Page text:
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Oxenfree is as good as they say, “they” being practically everyone who’s reviewed it so far, but it frustrated the hell out of me. I’m not saying that’s a bad thing. I’m here to argue that my frustration played a huge part in making my experience with the game enjoyable, an integral part of it, even.
See, I’m a perfectionist, a one-hundred percenter, if you will. I finished Dragon Age: Inquisition‘s campaign months ago, but I’m still going back to it to find those last few stray mosaic pieces and venture through the labyrinthine Deep Roads. I stopped at nothing until I found and shot down every damn dangly skull necklace in 2013’s Tomb Raider. I don’t know why I have this quirk. Perfectionists are usually equated with adjectives like “neat” or “tidy” or “anal retentive,” but in most areas of my life I can more accurately be described as “scatterbrained.” My desk is cluttered with books and probably important neglected documents that should be filed away somewhere. My bed hasn’t been made since I moved out of my parents house and forsook all expectations of my adulthood.
My frustration with Oxenfree didn’t lie in its collectibles, though, all of which I found easily, with minimal excess time spent happily scouring the island while listening to the trippy soundtrack. As I picked up Maggie Adler’s letters and tuned my radio to anomalies at rock piles, I contentedly thought to myself that this extra bit of effort was allowing Alex and Jonas to spend more time together, perhaps bonding in that way people bond when they don’t always have to talk, when simply being in each other’s presence is enough. Therein lies my frustration with Oxenfree—in Alex’s relationships, particularly with Jonas, and the way they culminate in the end. After everything I thought I had been building toward, the ending completely caught me off guard.
Continue reading “Playing Oxenfree as a Perfectionist”
I decided to check out Dark Places after loving Gone Girl and ended up loving it even more.
While I really enjoyed Gone Girl, I didn’t connect with its main characters the way I connected with Libby in Dark Places. Flynn’s characters are always deeply flawed, sometimes unlikable, which isn’t a bad thing and in fact is often what makes them interesting, but Gone Girl‘s Nick and Amy feel far removed from anyone I know in real life. Libby is not only easier to relate to, but her growth and development throughout the book are insanely well done.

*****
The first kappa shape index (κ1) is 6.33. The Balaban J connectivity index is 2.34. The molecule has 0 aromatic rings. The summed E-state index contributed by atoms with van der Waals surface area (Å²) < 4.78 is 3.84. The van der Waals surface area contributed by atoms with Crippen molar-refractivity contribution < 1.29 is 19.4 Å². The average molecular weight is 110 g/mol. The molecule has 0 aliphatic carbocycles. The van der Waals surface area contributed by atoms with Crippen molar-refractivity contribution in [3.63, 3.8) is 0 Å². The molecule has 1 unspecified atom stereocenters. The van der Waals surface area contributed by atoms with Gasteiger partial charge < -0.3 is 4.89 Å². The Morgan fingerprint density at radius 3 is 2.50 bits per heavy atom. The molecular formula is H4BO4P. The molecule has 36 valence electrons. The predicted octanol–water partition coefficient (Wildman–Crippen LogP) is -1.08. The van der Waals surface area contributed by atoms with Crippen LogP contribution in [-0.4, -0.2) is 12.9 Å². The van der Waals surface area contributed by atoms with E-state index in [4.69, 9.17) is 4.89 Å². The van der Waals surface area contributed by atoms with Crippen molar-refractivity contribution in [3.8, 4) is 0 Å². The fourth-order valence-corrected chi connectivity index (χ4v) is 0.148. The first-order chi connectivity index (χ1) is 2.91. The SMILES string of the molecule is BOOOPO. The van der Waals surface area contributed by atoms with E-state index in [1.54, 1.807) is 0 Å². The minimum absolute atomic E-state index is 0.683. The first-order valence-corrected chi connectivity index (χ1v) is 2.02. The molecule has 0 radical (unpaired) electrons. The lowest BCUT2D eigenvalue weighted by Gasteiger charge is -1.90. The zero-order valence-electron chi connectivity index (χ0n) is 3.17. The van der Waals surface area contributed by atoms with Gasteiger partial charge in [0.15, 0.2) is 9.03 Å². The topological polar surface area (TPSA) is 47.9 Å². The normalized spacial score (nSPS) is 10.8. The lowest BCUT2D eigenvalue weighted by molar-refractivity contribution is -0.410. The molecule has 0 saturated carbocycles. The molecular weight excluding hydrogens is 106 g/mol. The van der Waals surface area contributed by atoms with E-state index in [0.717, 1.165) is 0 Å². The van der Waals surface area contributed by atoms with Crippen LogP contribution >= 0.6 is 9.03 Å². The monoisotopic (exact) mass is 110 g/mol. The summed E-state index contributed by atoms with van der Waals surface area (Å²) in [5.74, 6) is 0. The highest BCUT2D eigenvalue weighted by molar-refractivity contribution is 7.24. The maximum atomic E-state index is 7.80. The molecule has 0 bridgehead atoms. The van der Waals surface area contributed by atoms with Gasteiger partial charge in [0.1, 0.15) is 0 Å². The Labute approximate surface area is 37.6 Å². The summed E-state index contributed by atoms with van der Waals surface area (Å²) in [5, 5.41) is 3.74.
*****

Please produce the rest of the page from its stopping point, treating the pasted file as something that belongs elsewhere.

In the beginning, she’s depressed and stagnant. She has floated through life aimlessly since she was seven, when her mother and two sisters were brutally murdered by an unknown killer who may or may not have been her older brother. For the most part, she’s avoided thinking about it, but as the story progresses and she begins to examine that night more closely, she finally finds purpose in unraveling the mystery behind the killings.
I adored her relationship with Lyle, which serves as the catalyst for piecing the remains of her life back together after being shattered by her family’s deaths. (I recently learned that he’s going to be played by Nicholas Hoult in the upcoming movie adaption, which I think is a spot-on casting choice.) I like that their relationship remains platonic and open to interpretation. What Libby needs above all else is a friend, and Lyle provides that for her at a time when she’s desperate for it.
Bottom line: Dark Places is as dark and morbid as you’d expect from a Gillian Flynn novel but with ten times more heart.
Kentucky Route Zero is simply gorgeous. Its art style caught me at first glance, and its abstract story kept me buried after delving into it, but the whole thing is just so gorgeous it nearly moves me to tears.
Created by two-man studio Cardboard Computer, Kentucky Route Zero is a “magical realist adventure game” that uses geometric shapes, soft lighting, and eerie music to create a nighttime otherworld. You play mostly as beleaguered truck driver Conway, who makes deliveries for an antique store and is having trouble finding the last address on his route. The further down the road you go, the more you realize the address is probably only a metaphor for the end of Conway’s journey, the actual destination of which is much more complicated.
In fact, everything you encounter in the game could be a metaphor and is open to interpretation. It’s up to you to piece together the bits of story you pick up as you go along, while circumstances can easily twist and change at any moment. To get wherever it is he’s going, Conway travels a strange underground highway known as Route Zero, where all he encounters is filled with mystery and tinged with Americana.
Continue reading “Initial Thoughts on Kentucky Route Zero: Acts I and II”
If you’ve never played any of the Animal Crossing games before, I’ll attempt to explain them for you:
They’re made by Nintendo and have become an integral part of the company’s image. Not quite on the same level as Mario, but close.
You start out with an adorable character that represents you and looks something like this:
Your character then moves into a town, which looks something like this:
…but of course bigger and full of houses, shops, a river, a beach, bugs and fish you can catch, trees you can shake that will sometimes reward you with money or punish you by sending a swarm of bees after you, random holes you can fall into if you’re not careful, etc. You can name both your character and your town whatever you want. My character is always my real-life nickname, Lys, and my town is always Mirage.